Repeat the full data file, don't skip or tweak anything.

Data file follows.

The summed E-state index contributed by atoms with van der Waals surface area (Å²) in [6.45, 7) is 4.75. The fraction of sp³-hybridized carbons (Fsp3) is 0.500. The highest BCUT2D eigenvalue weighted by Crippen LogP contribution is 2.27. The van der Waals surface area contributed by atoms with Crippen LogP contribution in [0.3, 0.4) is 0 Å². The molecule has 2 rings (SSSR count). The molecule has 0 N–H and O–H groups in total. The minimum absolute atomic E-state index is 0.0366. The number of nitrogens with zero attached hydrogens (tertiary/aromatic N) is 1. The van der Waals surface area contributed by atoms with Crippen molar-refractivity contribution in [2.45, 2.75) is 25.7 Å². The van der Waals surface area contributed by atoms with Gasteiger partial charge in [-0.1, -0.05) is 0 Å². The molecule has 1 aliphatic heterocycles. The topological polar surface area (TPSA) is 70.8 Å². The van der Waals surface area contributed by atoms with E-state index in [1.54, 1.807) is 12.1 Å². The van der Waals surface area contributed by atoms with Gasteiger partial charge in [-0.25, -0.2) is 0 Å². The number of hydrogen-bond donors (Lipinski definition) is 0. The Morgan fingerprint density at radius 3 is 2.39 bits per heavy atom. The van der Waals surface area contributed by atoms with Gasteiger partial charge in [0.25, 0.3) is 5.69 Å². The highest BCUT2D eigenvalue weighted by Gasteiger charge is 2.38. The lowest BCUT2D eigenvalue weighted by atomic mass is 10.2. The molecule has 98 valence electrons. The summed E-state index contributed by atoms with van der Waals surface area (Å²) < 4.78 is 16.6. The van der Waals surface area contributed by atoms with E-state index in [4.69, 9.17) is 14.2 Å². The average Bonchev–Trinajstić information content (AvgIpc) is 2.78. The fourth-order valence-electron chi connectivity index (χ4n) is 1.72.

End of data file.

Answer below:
The summed E-state index contributed by atoms with van der Waals surface area (Å²) in [6.45, 7) is 4.75. The fraction of sp³-hybridized carbons (Fsp3) is 0.500. The highest BCUT2D eigenvalue weighted by Crippen LogP contribution is 2.27. The van der Waals surface area contributed by atoms with Crippen LogP contribution in [0.3, 0.4) is 0 Å². The molecule has 2 rings (SSSR count). The molecule has 0 N–H and O–H groups in total. The minimum absolute atomic E-state index is 0.0366. The number of nitrogens with zero attached hydrogens (tertiary/aromatic N) is 1. The van der Waals surface area contributed by atoms with Crippen molar-refractivity contribution in [2.45, 2.75) is 25.7 Å². The van der Waals surface area contributed by atoms with Gasteiger partial charge in [-0.1, -0.05) is 0 Å². The molecule has 1 aliphatic heterocycles. The topological polar surface area (TPSA) is 70.8 Å². The van der Waals surface area contributed by atoms with E-state index in [1.54, 1.807) is 12.1 Å². The van der Waals surface area contributed by atoms with Gasteiger partial charge in [-0.25, -0.2) is 0 Å². The number of hydrogen-bond donors (Lipinski definition) is 0. The Morgan fingerprint density at radius 3 is 2.39 bits per heavy atom. The van der Waals surface area contributed by atoms with Gasteiger partial charge in [0.25, 0.3) is 5.69 Å². The highest BCUT2D eigenvalue weighted by Gasteiger charge is 2.38. The lowest BCUT2D eigenvalue weighted by atomic mass is 10.2. The molecule has 98 valence electrons. The summed E-state index contributed by atoms with van der Waals surface area (Å²) < 4.78 is 16.6. The van der Waals surface area contributed by atoms with E-state index in [4.69, 9.17) is 14.2 Å². The average Bonchev–Trinajstić information content (AvgIpc) is 2.78. The fourth-order valence-electron chi connectivity index (χ4n) is 1.72.